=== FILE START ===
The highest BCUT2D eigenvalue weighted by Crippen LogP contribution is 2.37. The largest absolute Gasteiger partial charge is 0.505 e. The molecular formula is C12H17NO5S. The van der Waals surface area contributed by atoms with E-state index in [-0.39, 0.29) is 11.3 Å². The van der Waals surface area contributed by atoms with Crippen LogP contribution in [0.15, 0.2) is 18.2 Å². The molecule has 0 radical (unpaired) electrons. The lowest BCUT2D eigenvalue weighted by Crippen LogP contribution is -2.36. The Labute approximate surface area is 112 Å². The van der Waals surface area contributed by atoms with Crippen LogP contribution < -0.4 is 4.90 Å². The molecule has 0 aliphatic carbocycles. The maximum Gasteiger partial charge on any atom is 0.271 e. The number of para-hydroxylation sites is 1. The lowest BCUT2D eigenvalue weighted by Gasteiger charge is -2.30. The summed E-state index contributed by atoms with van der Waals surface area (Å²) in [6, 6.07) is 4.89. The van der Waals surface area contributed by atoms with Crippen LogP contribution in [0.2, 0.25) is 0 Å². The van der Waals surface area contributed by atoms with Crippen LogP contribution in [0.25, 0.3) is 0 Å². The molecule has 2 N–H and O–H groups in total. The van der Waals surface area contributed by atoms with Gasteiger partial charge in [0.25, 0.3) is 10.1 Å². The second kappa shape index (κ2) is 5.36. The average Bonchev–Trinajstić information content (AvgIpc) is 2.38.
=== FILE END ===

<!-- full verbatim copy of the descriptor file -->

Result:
The highest BCUT2D eigenvalue weighted by Crippen LogP contribution is 2.37. The largest absolute Gasteiger partial charge is 0.505 e. The molecular formula is C12H17NO5S. The van der Waals surface area contributed by atoms with E-state index in [-0.39, 0.29) is 11.3 Å². The van der Waals surface area contributed by atoms with Crippen LogP contribution in [0.15, 0.2) is 18.2 Å². The molecule has 0 radical (unpaired) electrons. The lowest BCUT2D eigenvalue weighted by Crippen LogP contribution is -2.36. The Labute approximate surface area is 112 Å². The van der Waals surface area contributed by atoms with Crippen LogP contribution < -0.4 is 4.90 Å². The molecule has 0 aliphatic carbocycles. The maximum Gasteiger partial charge on any atom is 0.271 e. The number of para-hydroxylation sites is 1. The lowest BCUT2D eigenvalue weighted by Gasteiger charge is -2.30. The summed E-state index contributed by atoms with van der Waals surface area (Å²) in [6, 6.07) is 4.89. The van der Waals surface area contributed by atoms with Crippen LogP contribution in [0.2, 0.25) is 0 Å². The van der Waals surface area contributed by atoms with Crippen LogP contribution in [0.25, 0.3) is 0 Å². The molecule has 2 N–H and O–H groups in total. The van der Waals surface area contributed by atoms with Gasteiger partial charge in [0.25, 0.3) is 10.1 Å². The second kappa shape index (κ2) is 5.36. The average Bonchev–Trinajstić information content (AvgIpc) is 2.38.